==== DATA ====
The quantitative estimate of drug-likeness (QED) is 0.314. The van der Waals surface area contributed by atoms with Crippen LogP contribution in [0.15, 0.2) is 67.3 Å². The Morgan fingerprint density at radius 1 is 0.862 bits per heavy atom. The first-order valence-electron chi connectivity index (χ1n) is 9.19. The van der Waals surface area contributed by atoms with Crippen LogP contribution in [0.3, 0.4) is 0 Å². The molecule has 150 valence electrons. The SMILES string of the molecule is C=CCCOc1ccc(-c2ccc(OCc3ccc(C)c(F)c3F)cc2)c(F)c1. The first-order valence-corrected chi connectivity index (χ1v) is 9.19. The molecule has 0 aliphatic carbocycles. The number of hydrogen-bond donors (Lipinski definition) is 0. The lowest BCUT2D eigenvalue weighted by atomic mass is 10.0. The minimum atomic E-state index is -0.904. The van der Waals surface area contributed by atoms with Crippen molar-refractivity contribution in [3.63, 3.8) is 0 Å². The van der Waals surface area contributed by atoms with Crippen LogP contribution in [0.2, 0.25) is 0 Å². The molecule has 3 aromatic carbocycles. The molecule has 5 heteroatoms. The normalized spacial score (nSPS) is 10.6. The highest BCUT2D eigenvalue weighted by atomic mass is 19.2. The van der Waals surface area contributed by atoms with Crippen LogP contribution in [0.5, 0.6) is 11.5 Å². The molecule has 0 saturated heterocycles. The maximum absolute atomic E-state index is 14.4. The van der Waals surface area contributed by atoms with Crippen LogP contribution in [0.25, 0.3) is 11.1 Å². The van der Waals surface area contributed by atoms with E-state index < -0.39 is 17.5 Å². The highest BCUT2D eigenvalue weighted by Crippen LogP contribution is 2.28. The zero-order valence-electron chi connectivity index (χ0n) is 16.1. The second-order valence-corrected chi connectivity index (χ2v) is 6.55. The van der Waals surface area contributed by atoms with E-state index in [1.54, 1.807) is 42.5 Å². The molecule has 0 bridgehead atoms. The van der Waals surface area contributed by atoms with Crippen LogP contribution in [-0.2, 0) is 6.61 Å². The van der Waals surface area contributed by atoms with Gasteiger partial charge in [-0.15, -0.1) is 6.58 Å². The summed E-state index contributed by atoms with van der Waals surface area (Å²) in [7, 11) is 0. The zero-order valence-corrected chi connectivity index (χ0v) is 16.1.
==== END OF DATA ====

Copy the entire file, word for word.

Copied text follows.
The quantitative estimate of drug-likeness (QED) is 0.314. The van der Waals surface area contributed by atoms with Crippen LogP contribution in [0.15, 0.2) is 67.3 Å². The Morgan fingerprint density at radius 1 is 0.862 bits per heavy atom. The first-order valence-electron chi connectivity index (χ1n) is 9.19. The van der Waals surface area contributed by atoms with Crippen LogP contribution in [0.3, 0.4) is 0 Å². The molecule has 150 valence electrons. The SMILES string of the molecule is C=CCCOc1ccc(-c2ccc(OCc3ccc(C)c(F)c3F)cc2)c(F)c1. The first-order valence-corrected chi connectivity index (χ1v) is 9.19. The molecule has 0 aliphatic carbocycles. The number of hydrogen-bond donors (Lipinski definition) is 0. The lowest BCUT2D eigenvalue weighted by atomic mass is 10.0. The minimum atomic E-state index is -0.904. The van der Waals surface area contributed by atoms with Crippen molar-refractivity contribution in [3.63, 3.8) is 0 Å². The van der Waals surface area contributed by atoms with Crippen LogP contribution in [0.2, 0.25) is 0 Å². The molecule has 3 aromatic carbocycles. The molecule has 5 heteroatoms. The normalized spacial score (nSPS) is 10.6. The highest BCUT2D eigenvalue weighted by atomic mass is 19.2. The van der Waals surface area contributed by atoms with Crippen LogP contribution in [0.5, 0.6) is 11.5 Å². The molecule has 0 saturated heterocycles. The maximum absolute atomic E-state index is 14.4. The van der Waals surface area contributed by atoms with Crippen LogP contribution in [0.25, 0.3) is 11.1 Å². The van der Waals surface area contributed by atoms with E-state index < -0.39 is 17.5 Å². The highest BCUT2D eigenvalue weighted by Crippen LogP contribution is 2.28. The zero-order valence-electron chi connectivity index (χ0n) is 16.1. The second-order valence-corrected chi connectivity index (χ2v) is 6.55. The van der Waals surface area contributed by atoms with E-state index in [1.54, 1.807) is 42.5 Å². The molecule has 0 bridgehead atoms. The van der Waals surface area contributed by atoms with Crippen LogP contribution in [-0.2, 0) is 6.61 Å². The van der Waals surface area contributed by atoms with Gasteiger partial charge in [-0.15, -0.1) is 6.58 Å². The summed E-state index contributed by atoms with van der Waals surface area (Å²) in [7, 11) is 0. The zero-order valence-corrected chi connectivity index (χ0v) is 16.1.